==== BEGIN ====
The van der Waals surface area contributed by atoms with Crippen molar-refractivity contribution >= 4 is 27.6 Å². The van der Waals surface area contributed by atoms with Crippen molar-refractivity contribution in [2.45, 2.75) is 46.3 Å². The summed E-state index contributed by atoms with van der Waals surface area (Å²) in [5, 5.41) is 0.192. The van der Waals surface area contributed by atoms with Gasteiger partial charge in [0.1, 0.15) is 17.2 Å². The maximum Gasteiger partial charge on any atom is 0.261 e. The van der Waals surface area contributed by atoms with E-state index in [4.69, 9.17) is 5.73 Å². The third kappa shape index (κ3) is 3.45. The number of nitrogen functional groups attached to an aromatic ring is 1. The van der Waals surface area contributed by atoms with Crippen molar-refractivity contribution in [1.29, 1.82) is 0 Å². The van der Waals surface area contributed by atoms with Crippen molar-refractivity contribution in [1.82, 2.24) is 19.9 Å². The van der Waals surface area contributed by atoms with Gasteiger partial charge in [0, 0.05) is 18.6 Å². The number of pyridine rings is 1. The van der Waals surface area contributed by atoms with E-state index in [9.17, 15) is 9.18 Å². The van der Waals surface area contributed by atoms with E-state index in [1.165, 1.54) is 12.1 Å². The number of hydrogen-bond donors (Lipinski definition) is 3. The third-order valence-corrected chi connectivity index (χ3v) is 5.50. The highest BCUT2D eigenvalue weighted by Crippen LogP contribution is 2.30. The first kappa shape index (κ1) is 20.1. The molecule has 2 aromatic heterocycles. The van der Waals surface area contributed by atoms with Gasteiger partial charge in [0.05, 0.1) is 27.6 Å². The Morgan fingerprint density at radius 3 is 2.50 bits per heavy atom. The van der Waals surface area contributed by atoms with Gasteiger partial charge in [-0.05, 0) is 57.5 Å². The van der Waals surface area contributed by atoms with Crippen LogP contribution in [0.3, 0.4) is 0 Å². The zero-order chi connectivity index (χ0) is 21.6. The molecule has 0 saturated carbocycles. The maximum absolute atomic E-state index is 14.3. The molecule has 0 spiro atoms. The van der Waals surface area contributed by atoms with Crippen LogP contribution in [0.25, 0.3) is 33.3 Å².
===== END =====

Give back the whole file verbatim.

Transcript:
The van der Waals surface area contributed by atoms with Crippen molar-refractivity contribution >= 4 is 27.6 Å². The van der Waals surface area contributed by atoms with Crippen molar-refractivity contribution in [2.45, 2.75) is 46.3 Å². The summed E-state index contributed by atoms with van der Waals surface area (Å²) in [5, 5.41) is 0.192. The van der Waals surface area contributed by atoms with Gasteiger partial charge in [0.1, 0.15) is 17.2 Å². The maximum Gasteiger partial charge on any atom is 0.261 e. The van der Waals surface area contributed by atoms with E-state index in [4.69, 9.17) is 5.73 Å². The third kappa shape index (κ3) is 3.45. The number of nitrogen functional groups attached to an aromatic ring is 1. The van der Waals surface area contributed by atoms with Crippen molar-refractivity contribution in [1.29, 1.82) is 0 Å². The van der Waals surface area contributed by atoms with Crippen molar-refractivity contribution in [1.82, 2.24) is 19.9 Å². The van der Waals surface area contributed by atoms with Gasteiger partial charge in [0, 0.05) is 18.6 Å². The number of pyridine rings is 1. The van der Waals surface area contributed by atoms with E-state index in [9.17, 15) is 9.18 Å². The van der Waals surface area contributed by atoms with E-state index in [1.165, 1.54) is 12.1 Å². The number of hydrogen-bond donors (Lipinski definition) is 3. The third-order valence-corrected chi connectivity index (χ3v) is 5.50. The highest BCUT2D eigenvalue weighted by Crippen LogP contribution is 2.30. The first kappa shape index (κ1) is 20.1. The molecule has 2 aromatic heterocycles. The van der Waals surface area contributed by atoms with Gasteiger partial charge in [0.05, 0.1) is 27.6 Å². The Morgan fingerprint density at radius 3 is 2.50 bits per heavy atom. The van der Waals surface area contributed by atoms with Gasteiger partial charge in [-0.05, 0) is 57.5 Å². The van der Waals surface area contributed by atoms with Crippen LogP contribution in [0.3, 0.4) is 0 Å². The zero-order chi connectivity index (χ0) is 21.6. The molecule has 0 saturated carbocycles. The maximum absolute atomic E-state index is 14.3. The molecule has 0 spiro atoms. The van der Waals surface area contributed by atoms with Crippen LogP contribution in [0.25, 0.3) is 33.3 Å².